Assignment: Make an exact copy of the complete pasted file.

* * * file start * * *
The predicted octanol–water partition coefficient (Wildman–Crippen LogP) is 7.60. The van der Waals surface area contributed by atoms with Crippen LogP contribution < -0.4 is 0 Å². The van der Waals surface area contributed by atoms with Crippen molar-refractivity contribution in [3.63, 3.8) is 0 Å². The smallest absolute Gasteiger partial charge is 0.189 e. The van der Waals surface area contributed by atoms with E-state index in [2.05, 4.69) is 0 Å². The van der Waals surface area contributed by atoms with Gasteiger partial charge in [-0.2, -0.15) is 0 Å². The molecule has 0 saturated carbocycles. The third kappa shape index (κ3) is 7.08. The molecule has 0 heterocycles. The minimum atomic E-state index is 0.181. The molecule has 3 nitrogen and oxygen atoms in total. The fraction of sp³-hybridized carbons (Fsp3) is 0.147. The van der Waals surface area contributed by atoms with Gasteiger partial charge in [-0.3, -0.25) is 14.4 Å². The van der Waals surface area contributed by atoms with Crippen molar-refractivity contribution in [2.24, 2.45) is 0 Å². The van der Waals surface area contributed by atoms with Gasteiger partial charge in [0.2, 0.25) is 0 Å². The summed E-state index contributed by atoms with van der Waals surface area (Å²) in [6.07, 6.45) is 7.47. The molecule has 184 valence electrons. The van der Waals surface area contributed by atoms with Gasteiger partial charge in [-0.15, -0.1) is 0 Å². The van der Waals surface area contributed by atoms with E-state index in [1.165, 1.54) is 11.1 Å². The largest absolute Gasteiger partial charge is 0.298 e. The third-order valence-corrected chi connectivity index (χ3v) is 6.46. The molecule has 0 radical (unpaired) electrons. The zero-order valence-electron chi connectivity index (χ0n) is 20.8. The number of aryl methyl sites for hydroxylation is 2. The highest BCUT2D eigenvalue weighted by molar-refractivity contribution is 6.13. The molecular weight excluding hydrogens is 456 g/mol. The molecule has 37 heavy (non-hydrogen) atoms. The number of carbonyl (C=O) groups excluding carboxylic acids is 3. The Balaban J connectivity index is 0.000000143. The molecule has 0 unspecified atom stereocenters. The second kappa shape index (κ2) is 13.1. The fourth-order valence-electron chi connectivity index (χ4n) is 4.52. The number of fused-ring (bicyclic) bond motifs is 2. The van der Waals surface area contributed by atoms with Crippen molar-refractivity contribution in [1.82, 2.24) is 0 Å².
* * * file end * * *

The predicted octanol–water partition coefficient (Wildman–Crippen LogP) is 7.60. The van der Waals surface area contributed by atoms with Crippen LogP contribution < -0.4 is 0 Å². The van der Waals surface area contributed by atoms with Crippen molar-refractivity contribution in [3.63, 3.8) is 0 Å². The smallest absolute Gasteiger partial charge is 0.189 e. The van der Waals surface area contributed by atoms with E-state index in [2.05, 4.69) is 0 Å². The van der Waals surface area contributed by atoms with Gasteiger partial charge in [-0.2, -0.15) is 0 Å². The molecule has 0 saturated carbocycles. The third kappa shape index (κ3) is 7.08. The molecule has 0 heterocycles. The minimum atomic E-state index is 0.181. The molecule has 3 nitrogen and oxygen atoms in total. The fraction of sp³-hybridized carbons (Fsp3) is 0.147. The van der Waals surface area contributed by atoms with Gasteiger partial charge in [-0.3, -0.25) is 14.4 Å². The van der Waals surface area contributed by atoms with Crippen molar-refractivity contribution in [2.24, 2.45) is 0 Å². The van der Waals surface area contributed by atoms with Gasteiger partial charge in [0.2, 0.25) is 0 Å². The summed E-state index contributed by atoms with van der Waals surface area (Å²) in [6.07, 6.45) is 7.47. The molecule has 184 valence electrons. The van der Waals surface area contributed by atoms with Gasteiger partial charge in [-0.15, -0.1) is 0 Å². The van der Waals surface area contributed by atoms with E-state index in [1.165, 1.54) is 11.1 Å². The largest absolute Gasteiger partial charge is 0.298 e. The third-order valence-corrected chi connectivity index (χ3v) is 6.46. The molecule has 0 radical (unpaired) electrons. The zero-order valence-electron chi connectivity index (χ0n) is 20.8. The number of aryl methyl sites for hydroxylation is 2. The highest BCUT2D eigenvalue weighted by molar-refractivity contribution is 6.13. The molecular weight excluding hydrogens is 456 g/mol. The molecule has 37 heavy (non-hydrogen) atoms. The number of carbonyl (C=O) groups excluding carboxylic acids is 3. The Balaban J connectivity index is 0.000000143. The molecule has 0 unspecified atom stereocenters. The second kappa shape index (κ2) is 13.1. The fourth-order valence-electron chi connectivity index (χ4n) is 4.52. The number of fused-ring (bicyclic) bond motifs is 2. The van der Waals surface area contributed by atoms with Crippen molar-refractivity contribution in [1.82, 2.24) is 0 Å².